When your bucket list is big, you've got to keep moving.
I used to travel the world frequently and with ease. By the time I had done all my laundry at home, I’d be restless for the next trip. And then, life happened, and travel—beyond visiting familiar places and people—slipped from my routine. While planning a recent trip to Europe I found myself worrying about every detail, over-researching and fretting: What if I didn’t find the perfect hotel? What if I paid too much for it? What if I took the wrong route and bypassed the best something. What if everyone in my charge didn’t have an amazing time, or worse, were bored? Amidst this planning a greater question surfaced: When did I become so…lame?
The impetus for this trip was a 50th birthday party for a dear friend who lives in Austria. The event prompted many of us with kids approaching adulthood, to punch down and take that family trip we’d always meant to take. While I was agonizing over TripAdvisor reviews, my friend Marek, traveling with his two teenage daughters, was taking a different approach, starting with this Facebook post: “We’re headed to Europe this summer and are going to be looking to couch surf as much as possible. Anyone have any friends/relatives in Europe that would love to host the three of us for a few days? We plan to move around a lot and don’t have a fixed itinerary. Thanks!”
A little background on the Robinson family here: Marek’s wife, Tori, was my teammate on the US Ski Team. When they started their family, rather than curtail their travels to beaches, mountains and rivers every moment of vacation, they strapped the kids into Baby Bjorns, cashed in Marek's perpetual stash of frequent flyer miles, and kept on trekking. When Tori was diagnosed with breast cancer six years ago, the adventures—after long treatments and during remission—became more frequent and more precious.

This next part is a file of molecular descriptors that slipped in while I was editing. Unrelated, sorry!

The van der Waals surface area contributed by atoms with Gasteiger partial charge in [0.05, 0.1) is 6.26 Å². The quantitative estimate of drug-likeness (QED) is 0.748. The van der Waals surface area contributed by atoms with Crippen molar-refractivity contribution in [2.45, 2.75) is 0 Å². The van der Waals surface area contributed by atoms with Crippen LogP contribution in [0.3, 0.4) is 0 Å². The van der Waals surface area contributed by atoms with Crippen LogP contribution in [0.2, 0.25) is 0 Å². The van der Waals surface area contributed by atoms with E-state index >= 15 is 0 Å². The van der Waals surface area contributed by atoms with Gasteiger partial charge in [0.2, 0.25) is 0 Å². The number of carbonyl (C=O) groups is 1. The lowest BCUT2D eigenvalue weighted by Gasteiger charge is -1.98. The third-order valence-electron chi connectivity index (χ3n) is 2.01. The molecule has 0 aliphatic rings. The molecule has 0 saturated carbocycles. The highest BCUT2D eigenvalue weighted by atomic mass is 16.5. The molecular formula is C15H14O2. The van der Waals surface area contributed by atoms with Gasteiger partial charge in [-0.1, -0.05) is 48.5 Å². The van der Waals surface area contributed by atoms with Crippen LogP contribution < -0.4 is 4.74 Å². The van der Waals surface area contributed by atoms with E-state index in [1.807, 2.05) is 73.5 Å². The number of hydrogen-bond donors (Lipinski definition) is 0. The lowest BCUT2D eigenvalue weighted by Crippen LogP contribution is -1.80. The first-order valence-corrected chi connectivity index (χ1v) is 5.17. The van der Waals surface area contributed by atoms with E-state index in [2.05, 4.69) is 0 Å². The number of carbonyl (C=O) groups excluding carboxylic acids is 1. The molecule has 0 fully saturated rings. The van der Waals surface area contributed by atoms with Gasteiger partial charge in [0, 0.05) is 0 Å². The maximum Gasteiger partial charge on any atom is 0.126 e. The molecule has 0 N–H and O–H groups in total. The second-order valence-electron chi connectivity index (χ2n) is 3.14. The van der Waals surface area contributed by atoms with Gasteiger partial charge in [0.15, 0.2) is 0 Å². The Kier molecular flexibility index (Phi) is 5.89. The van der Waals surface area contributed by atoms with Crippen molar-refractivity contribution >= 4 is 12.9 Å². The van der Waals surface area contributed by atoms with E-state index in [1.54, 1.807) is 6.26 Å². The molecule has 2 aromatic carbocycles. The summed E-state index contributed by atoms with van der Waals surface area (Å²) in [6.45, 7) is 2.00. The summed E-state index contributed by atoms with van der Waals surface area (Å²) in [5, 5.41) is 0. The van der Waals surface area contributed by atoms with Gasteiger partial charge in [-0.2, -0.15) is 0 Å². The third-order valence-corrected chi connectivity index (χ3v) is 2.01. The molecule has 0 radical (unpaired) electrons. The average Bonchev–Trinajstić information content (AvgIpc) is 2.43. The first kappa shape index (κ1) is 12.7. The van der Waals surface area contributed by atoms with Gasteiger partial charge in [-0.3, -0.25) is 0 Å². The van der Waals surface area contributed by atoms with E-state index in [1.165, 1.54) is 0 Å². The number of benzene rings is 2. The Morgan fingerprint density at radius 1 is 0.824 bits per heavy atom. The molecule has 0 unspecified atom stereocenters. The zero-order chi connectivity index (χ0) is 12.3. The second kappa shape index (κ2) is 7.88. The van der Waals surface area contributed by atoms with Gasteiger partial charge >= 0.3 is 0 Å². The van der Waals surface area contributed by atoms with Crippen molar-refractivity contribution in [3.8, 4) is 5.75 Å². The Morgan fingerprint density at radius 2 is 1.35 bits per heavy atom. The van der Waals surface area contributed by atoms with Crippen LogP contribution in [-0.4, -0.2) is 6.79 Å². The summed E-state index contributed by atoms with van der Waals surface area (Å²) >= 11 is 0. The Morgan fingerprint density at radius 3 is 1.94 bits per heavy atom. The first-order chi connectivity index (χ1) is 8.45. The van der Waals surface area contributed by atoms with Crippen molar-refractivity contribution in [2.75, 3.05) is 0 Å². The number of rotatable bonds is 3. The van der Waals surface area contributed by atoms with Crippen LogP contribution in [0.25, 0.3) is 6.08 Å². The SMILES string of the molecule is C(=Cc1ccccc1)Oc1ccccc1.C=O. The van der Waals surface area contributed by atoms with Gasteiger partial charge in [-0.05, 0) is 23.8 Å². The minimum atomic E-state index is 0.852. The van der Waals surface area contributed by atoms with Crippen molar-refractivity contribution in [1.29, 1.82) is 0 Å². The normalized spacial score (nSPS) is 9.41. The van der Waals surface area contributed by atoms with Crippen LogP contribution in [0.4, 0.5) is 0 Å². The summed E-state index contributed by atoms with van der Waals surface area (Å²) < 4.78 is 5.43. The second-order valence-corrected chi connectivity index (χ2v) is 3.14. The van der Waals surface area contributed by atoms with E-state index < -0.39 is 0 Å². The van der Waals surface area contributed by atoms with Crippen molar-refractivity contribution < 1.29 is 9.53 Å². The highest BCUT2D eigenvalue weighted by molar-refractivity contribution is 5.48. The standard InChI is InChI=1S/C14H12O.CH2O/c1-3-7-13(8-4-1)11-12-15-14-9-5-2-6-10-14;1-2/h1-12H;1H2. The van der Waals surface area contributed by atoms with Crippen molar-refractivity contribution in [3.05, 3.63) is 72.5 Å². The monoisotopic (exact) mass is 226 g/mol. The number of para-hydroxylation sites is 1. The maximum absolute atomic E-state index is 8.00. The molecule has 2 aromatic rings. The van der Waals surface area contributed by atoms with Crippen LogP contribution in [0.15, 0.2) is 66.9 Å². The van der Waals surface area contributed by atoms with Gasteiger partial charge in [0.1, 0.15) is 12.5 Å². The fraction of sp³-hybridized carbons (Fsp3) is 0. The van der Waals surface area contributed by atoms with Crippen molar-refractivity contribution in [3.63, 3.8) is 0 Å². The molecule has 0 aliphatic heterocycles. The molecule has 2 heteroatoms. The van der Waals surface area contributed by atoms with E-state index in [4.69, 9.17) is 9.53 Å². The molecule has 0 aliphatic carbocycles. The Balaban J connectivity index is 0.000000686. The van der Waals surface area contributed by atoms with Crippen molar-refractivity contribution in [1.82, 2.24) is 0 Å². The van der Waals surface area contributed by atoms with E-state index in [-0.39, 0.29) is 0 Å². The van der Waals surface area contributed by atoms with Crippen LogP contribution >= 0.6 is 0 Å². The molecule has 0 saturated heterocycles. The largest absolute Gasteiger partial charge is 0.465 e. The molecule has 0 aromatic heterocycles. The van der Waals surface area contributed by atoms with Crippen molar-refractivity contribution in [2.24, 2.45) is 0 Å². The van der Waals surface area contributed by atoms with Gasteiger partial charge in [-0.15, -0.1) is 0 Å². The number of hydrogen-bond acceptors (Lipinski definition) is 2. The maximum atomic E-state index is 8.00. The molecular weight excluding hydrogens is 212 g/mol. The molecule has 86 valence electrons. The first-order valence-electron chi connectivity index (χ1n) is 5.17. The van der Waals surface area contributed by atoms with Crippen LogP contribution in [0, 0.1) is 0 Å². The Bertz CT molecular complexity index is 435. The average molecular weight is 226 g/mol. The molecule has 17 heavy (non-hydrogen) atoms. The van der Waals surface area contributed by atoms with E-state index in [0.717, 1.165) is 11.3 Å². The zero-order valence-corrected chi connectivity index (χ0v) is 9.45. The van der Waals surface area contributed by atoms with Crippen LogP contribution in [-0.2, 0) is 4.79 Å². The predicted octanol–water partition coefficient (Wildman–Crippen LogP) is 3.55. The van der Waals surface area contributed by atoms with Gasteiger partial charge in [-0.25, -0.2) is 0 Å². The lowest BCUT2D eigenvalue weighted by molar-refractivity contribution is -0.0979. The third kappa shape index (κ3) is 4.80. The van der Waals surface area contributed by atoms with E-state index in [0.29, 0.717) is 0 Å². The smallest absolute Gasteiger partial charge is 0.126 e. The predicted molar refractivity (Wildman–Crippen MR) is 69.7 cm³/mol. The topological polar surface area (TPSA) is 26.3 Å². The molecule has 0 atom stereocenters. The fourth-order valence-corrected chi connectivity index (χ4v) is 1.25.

When Tori passed away last August, Marek, their daughters, and Tori’s community of friends promised to #liveliketori in her honor. This trip was a prime example of how to do it.
What does it mean to #liveliketori? The t-shirt says it all.
When my family made it to Europe, everything was great, despite my worrying. Each day brought something new, with all the comforts that a credit card, a rental car and nightly Internet access assure. Meanwhile, the Robinsons landed in Paris, with backpack’s light enough to sprint for a train and a sparse itinerary that relied entirely on public transportation. Marek, who turns 50 this fall, made his first post: “France, #32. #50by50.” Their route may have been undetermined but their mission was clear.
From France they rolled across the Alpine countries, through the backdrop where I’d spent my formative years with their mother, chasing the international ski racing circuit through Europe’s glitzy resorts and remote villages. We all convened with the Robinsons in Austria, for a few days around the big birthday party. The girls, with their humor, beauty and compassion—not to mention their tendency to rip off push-ups anywhere--remind me of their mother so vividly that I often find myself smiling in deja-vu moments. In this setting, greeting new territory with zero trepidation and a big smile, ready to slay the bucket list every day, the likeness was profound.